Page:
Byzantine-Sassanid War of 602–628: Wikis

  
  

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Byzantine-Sassanid War of 602–628
Part of the Byzantine–Sassanid Wars
Idealized painting of a battle between Heraclius' army and Persians under Khosrau II c. 1452
Battle between Heraclius' army and Persians under Khosrau II. Fresco by Piero della Francesca, c. 1452
Date ca. 602 to ca. 628 CE a[›]
Location Caucasus, Asia Minor, Egypt, Levant, Mesopotamia
Result Status quo ante bellum
Belligerents
Byzantine Empire,
Western Turkic Khaganate
Sassanid Empire,
Avars
Commanders
Phocas,
Philippicus,
Germanus  ,
Leontius,
Domentziolus,
Priscus,
Heraclius,
Nicetas,
Theodore,
Bonus,
Ziebel
Khosrau II,
Shahrbaraz,
Shahin,
Kardarigan,
Shahraplakan  ,
Rhahzadh 

The Byzantine-Sassanid War of 602–628 was the final and most devastating of the series of wars fought between the Byzantine Empire and the Sassanid Empire. The previous war had ended in 591 after Emperor Maurice had helped the Sassanian king Khosrau II regain his throne. In 602, Maurice was murdered by his political rival Phocas. Khosrau proceeded to declare war, ostensibly to avenge Maurice's death. This war was a decades-long conflict, the longest single war in the series, and was fought throughout much of the Middle East and parts of Eastern Europe: in Egypt, the Levant, Mesopotamia, Anatolia, and even before the walls of Constantinople itself.

While the Persians proved largely successful during the first stage of the war from 602–622, conquering much of the Levant, Egypt, and parts of Anatolia, the ascendancy of Heraclius in 610 eventually led to the Persians' defeat, despite initial setbacks. Heraclius' campaigns into Persian lands from 622–626 altered the balance, forcing the Persians on the defensive and allowing for the Byzantines to regain momentum. Allied with the Avars, the Persians made a final attempt to take Constantinople in 626, but were defeated there. Heraclius then invaded the Persian heartland in 627, forcing the Persians to sue for peace.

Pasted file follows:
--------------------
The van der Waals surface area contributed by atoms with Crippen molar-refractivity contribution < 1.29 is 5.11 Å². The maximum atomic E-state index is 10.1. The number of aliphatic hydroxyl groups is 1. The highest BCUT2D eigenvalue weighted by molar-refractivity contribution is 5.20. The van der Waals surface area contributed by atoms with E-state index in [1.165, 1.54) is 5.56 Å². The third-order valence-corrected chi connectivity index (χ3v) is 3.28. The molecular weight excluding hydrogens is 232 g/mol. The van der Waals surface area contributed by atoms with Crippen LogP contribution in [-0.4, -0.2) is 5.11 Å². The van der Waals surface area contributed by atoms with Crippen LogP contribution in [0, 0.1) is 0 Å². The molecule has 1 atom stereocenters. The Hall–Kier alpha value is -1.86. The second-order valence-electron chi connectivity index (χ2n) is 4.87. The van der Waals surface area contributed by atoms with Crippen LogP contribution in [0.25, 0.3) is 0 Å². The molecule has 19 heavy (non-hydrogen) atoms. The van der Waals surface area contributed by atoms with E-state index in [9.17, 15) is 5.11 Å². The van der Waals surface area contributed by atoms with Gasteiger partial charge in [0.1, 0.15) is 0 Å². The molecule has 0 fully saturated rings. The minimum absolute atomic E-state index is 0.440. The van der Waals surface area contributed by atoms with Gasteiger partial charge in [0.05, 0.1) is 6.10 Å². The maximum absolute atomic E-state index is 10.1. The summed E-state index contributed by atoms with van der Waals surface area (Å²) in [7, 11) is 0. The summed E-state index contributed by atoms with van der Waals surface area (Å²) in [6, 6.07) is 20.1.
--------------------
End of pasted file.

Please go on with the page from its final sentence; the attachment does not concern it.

By the end of the conflict, both sides were exhausted and had depleted their human and material resources. Consequently, they were vulnerable to the sudden emergence of the Muslim Caliphate, whose forces invaded both empires only a few years after the end of the war. The Muslim forces swiftly conquered the entire Sassanid Empire, and deprived the Eastern Roman Empire of its territories in the Levant, the Caucasus, Egypt, and North Africa. Over the following centuries, most of the Byzantine Empire and the entirety of the Sassanid Empire came under Muslim rule.

Contents

Background

The Byzantine control most of the Mediterranean islands, parts of southern Spain, most of North Africa and Egypt, along with Palestine, Syria, Armenia, and Asia Minor. Byzantine control of Italy and the Balkans not as strong, being subject to Lombard and Slav and Avar attacks.
Byzantine Empire in 600

After decades of inconclusive fighting, the Byzantine Emperor Maurice ended the Roman–Persian War of 572–591 by helping the exiled Sassanid prince Khosrau, the future Khosrau II, regain his throne from the usurper Bahrām Chobin. In return, the Sassanids gave the Byzantines parts of northeastern Mesopotamia, much of Armenia, and Caucasian Iberia.[1] More importantly for the Byzantine economy, the Byzantines no longer had to pay tribute to the Sassanids.b[›] Maurice then began new campaigns in the Balkans to stop the Slavs and Avar incursions.[2]

The magnanimity of Tiberius II Constantine had created a large debt in the Byzantine treasury,[3][4] which Maurice tried to alleviate with strict fiscal measures. However, these measures made him unpopular with the army, as he cut their pay. When, in 602, Maurice commanded his troops campaigning in the Balkans to spend the winter in the barbarian lands beyond the Danube to save money, this led to open revolt. The army proclaimed Phocas, a Thracian centurion, as emperor.[5] Maurice attempted to defend Constantinople by arming the Blues and the Greens, the two major chariot racing teams of the Hippodrome, but they proved ineffective. Maurice fled, but was soon intercepted and killed by the soldiers of Phocas.[6][7][8]

Beginning of the conflict

A silver coin with the bust of Phocas. His eyes form the central focus of the image
A silver miliaresion coin of the Emperor Phocas